versity, M.A.; George Peabody College for Teach- 
ers; University of Rome, Italy; The Sorbonne, Paris. 

Lenore M. Nelson 

French. Hood College, B.A.; Emory University; 
L'Universite de Strasbourg; The Sorbonne, Paris; 
E.P.D.A. Language Teachers Institute in France; Uni- 
versity of Massachusetts. 

Margaret Henry Ottarson 

Latin. Randolph-Macon Woman's College, B.A.; 
University of Rome, Italy, M.A.; The American 
British, Italian, and French Academies, Athens, 
Greece; The Sorbonne, Paris; Vanderbilt University. 

German A. Pavia 

Spanish. George Peabody College for Teachers, 
B.A., M.A.; Vanderbilt University. 




Seated: Mrs. Billings, Mr. Pavia, Mrs. Ottarson. Standing: Mrs. Car- 
den, Miss Mims, Mrs. Nelson. 



STAFF 



Mrs. Moats, Miss Parker, Mrs. McLean, Mrs. Van Cleemput, Mrs. 
Nichols. 



Lucile D. McLean 

Business Manager, Typing. 

Victoria M. Moats 

Secretary. University of Oklahoma; Tulane Univer- 
sity. 

Polly J. Nichols 

Director of Alumnae. Radcliffe College, B.A. 

Kay L. Parker 

Secretary. University of Tennessee. 

Germaine Van Cleemput 

Study Hall Supervisor. International Institute; Uni- 
versity of Tennessee. 




49 



MATHEMATICS 



Jeannette S. Andrews 

Mathematics. North Carolina State University, B.S.; 
Tufts University; George Peabody College for 
Teachers. 

Elizabeth C. Emerson 

Mathematics. Middle Tennessee State University, 
B.S. 



Carol Chambers Oxley 

Mathematics. Union University, B.S.; Vanderbilt f*"'^ 
University, M.S. 



Kathy L. Powell 

Mathematics. Austin Peay State University, B.A. 




Miss Powell, Mrs. Andrews, Mrs. Oxley, Mrs. Emerson. 




SCIENCE 



Susan Copas Cundiii 

Biology, Physiology. Vanderbilt University, B.A., 
Ph.D. 

Marjorie Shaffer Dale 

Psychology. Vanderbilt University, B.A. 

Carolyn Margaret Felkel 

Biology. Coker College, A.B.; Vanderbilt University,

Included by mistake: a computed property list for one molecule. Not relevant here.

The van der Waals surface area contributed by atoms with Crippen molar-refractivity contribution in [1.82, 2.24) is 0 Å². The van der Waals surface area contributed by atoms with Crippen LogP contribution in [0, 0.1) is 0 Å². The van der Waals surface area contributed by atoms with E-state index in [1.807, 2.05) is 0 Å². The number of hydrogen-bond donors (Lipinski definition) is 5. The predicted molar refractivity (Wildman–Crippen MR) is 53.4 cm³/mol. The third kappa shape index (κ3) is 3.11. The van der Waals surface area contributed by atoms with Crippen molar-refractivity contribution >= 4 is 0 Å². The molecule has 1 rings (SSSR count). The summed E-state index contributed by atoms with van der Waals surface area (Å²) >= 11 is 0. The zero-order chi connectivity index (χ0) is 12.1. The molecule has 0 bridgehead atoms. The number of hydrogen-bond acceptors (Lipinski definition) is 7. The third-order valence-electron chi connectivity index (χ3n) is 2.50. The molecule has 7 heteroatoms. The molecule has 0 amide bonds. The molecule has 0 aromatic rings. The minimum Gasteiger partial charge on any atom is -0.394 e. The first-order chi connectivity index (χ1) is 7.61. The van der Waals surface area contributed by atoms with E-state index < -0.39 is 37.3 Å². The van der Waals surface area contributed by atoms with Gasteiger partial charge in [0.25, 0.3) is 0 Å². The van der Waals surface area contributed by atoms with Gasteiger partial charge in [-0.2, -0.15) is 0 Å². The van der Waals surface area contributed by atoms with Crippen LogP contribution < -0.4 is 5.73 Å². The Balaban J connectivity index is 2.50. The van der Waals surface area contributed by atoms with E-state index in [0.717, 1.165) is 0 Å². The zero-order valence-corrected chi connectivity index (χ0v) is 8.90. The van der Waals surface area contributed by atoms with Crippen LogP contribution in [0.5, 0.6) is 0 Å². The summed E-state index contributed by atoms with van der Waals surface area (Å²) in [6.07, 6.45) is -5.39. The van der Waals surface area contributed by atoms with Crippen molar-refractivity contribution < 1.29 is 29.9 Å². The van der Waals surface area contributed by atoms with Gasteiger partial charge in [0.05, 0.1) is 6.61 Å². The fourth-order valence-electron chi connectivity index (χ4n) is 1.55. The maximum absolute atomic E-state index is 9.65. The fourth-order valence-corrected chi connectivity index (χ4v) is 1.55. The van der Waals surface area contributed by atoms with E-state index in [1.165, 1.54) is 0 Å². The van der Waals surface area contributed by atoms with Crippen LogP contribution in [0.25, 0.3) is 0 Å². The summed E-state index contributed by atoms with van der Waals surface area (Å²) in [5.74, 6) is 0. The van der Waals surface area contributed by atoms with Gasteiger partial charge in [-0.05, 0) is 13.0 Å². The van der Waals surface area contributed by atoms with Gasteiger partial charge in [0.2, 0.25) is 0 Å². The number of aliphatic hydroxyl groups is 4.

M.A.; Gulf Research Lab; National Science Founda- 
tion Institute, University of New Mexico. 

Betsy Bugg Malone 

Introductory Physical Science. Vanderbilt Univer- 
sity, B.A. 

Phyllis Thorp Pennington 

Chemistry, Physiology. Skidmore College, B.A.; 
Vassar College, M.A.; Scarritt College, C.E.C.; Van- 
derbilt University. 



Mrs. Dale, Mrs. Malone, Miss Felkel, Dr. Cundiff, Mrs. Pennington. 




CAFETERIA 

Lunch, the one time of day that everyone 
looks forward to, depends on tlie people who 
prepare it each day. The cafeteria staff is alv/ays 
waiting at 11:50 when the mob comes storming 
in. It is they we have to thank for preventing us 
from slimming down too much! ! How vrould the 
students of Harpeth Hall make it through the 
day without the cafeteria staff to prepare our 
lunch for us? 



Joyce Szabo, Kathy Wilson, Lucy Reese. 



Kneeling: Magdalene Dyer, Ida Hawkins. Standing: Alma Wilson, 
Josephine Davis, Charles Witherspoon, Driver Joslin, Clara Cam- 
belL 



MAINTENANCE 

Remember that piece of paper you threw on 
the floor in study hall? It wasn't there for long, 
because after school each day the maintenance 
staff is hard at work keeping our classrooms 
clean. Can you imagine how dirty the school 
would be if our helpful staff wasn't here to clean 
up after us? And you wouldn't escape that dull 
class by looking out of the windows if the school 
grounds were not kept up. All the credit for 
making sure our buildings and their grounds 
are in beautiful shape belongs to the mainte- 
nance staff. 








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52 




CLASS OF 1974 



OFFICERS 

President LYNN FARRAR 

Vice-President SHELLIE SUMNER 

Secretary CELESTE REED 

Treasurer GAYLE DUNN 

Athletic Manager ELLEN FILLEBROWN 

Chaplain LUQE FLAUTT 

Sergeants-at-Arms BETTY MOREL 

AMY RICH 
Sponsor MISS WEBSTER 



Live! The Seniors opened this year with this dynamic goal — to 
live. With Miss Webster pointing the direction and Lynn leading 
the way, how can we fail to reach this goal? Working and playing 
together, especially in the Senior House, we have learned to under- 
stand and accept our differences and our likenesses. We can now